The Rolling Stones are one of the longest-lasting rock bands, having passed the half-century mark.

Most fans are familiar with the band's primary songwriters, singer Mick Jagger and guitarist Keith Richards, affectionately dubbed the Glimmer Twins. Then there's Ronnie Wood, who wasn't around for the Stones' founding in 1962 but slid seamlessly into place as a guitarist in 1976. A couple of founding members have died: Brian Jones, a multi-instrumentalist who passed away at the age of 27 in 1969, and drummer Charlie Watts, who died in 2021.

Then some musicians have come and gone, like keyboardist Ian Stewart, who was an official Rolling Stone at first but then became a regular session player; guitarist Mick Taylor, who was in the band for five years; and bassist Bill Wyman, a co-founder who was with the group for 31 years.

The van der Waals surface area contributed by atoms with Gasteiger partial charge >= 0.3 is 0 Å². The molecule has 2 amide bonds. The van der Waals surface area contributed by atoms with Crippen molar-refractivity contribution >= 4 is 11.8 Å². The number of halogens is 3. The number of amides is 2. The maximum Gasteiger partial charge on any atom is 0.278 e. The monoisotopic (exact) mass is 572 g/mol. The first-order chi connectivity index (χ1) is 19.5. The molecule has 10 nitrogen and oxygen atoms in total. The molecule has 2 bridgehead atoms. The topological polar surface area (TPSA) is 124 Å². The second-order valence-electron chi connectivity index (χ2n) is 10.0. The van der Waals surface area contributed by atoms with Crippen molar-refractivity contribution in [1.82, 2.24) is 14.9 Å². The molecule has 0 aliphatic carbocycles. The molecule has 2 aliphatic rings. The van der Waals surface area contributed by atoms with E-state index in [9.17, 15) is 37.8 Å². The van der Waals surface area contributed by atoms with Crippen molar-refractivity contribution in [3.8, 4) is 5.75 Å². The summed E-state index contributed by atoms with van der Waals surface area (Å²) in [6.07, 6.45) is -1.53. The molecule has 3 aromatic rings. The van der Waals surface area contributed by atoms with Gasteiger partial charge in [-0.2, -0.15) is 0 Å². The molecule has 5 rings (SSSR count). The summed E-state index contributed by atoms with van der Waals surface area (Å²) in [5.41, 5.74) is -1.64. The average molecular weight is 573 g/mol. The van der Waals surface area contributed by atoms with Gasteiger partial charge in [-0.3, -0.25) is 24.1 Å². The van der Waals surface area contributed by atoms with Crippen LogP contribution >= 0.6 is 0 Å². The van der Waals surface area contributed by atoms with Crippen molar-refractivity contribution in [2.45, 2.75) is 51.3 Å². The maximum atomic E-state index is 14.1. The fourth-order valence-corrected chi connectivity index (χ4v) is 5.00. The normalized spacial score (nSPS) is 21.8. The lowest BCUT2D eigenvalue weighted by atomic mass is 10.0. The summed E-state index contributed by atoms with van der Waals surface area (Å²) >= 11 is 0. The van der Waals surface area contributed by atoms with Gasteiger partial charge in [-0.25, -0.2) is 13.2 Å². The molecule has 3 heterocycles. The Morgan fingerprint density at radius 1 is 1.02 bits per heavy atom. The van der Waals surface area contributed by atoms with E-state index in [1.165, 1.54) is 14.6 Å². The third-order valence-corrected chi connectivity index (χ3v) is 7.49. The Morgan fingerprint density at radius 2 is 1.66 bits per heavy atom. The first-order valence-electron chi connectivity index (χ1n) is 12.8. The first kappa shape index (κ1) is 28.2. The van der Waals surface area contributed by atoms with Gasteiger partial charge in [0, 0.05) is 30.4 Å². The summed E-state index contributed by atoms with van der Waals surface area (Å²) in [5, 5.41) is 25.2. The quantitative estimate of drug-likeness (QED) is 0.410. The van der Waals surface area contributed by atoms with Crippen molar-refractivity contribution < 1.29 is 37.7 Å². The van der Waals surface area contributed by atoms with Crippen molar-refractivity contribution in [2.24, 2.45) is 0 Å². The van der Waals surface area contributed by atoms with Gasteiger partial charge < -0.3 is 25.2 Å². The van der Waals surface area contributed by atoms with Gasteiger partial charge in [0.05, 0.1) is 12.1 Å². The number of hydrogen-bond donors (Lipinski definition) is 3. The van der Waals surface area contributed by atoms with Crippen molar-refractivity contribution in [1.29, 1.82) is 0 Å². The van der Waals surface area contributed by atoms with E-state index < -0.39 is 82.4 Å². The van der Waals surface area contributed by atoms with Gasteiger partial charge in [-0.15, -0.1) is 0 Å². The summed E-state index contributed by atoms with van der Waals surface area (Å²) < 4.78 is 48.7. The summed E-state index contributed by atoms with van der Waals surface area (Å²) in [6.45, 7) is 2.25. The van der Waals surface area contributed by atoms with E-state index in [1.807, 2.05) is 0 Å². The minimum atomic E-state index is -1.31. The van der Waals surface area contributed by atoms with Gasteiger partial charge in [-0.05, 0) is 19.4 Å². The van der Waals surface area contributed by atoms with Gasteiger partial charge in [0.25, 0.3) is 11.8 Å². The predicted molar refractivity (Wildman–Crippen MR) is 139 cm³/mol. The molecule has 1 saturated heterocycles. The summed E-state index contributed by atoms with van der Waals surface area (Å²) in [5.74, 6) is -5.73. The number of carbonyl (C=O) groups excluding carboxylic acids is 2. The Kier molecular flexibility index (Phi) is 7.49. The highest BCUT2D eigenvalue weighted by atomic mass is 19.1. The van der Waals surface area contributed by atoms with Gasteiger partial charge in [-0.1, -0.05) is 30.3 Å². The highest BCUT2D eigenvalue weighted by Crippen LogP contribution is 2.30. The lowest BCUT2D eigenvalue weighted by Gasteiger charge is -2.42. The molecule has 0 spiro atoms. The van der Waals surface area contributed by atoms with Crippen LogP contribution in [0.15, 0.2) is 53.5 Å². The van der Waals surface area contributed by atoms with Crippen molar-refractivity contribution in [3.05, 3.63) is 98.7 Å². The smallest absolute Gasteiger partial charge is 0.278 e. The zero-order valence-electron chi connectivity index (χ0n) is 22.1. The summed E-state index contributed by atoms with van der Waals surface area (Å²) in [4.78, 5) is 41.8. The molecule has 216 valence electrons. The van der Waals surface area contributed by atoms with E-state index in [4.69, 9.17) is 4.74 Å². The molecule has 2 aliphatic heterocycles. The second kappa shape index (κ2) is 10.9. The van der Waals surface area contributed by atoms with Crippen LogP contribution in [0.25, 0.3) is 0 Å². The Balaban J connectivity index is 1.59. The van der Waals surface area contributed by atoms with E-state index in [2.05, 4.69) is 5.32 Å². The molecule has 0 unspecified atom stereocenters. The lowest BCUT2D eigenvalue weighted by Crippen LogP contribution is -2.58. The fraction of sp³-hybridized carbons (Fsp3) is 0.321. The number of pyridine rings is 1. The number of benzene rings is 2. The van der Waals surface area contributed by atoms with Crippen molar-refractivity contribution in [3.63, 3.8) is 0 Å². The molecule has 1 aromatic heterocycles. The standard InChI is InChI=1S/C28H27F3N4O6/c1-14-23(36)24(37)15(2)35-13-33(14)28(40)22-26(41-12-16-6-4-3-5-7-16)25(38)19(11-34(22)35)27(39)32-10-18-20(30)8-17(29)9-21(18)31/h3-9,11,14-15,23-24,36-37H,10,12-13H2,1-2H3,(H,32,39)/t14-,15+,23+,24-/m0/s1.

In some ways, the band's lineup hasn't been that big of a deal to the Stones; it's always had more to do with the overall attitude. "Because when it comes out, it doesn't matter how many people are playing and who’s doing what," Richards told Rolling Stone in 1981. "When that sound comes out, does it hit you between the eyes and does it grab you?"

On the other hand, there were several times during the Rolling Stones' career when the band needed a new member to move forward. And that's always not an easy decision when legions of fans are watching.

Being accepted into the greatest rock 'n' roll band in the world is nothing short of a monumental accomplishment. Below we run down 15 Musicians Who Almost Joined the Rolling Stones and could have had their lives changed forever.

15 Musicians Who Almost Joined the Rolling Stones

Becoming a member of one of the longest running rock bands of all time is no easy feat.

Gallery Credit: Allison Rapp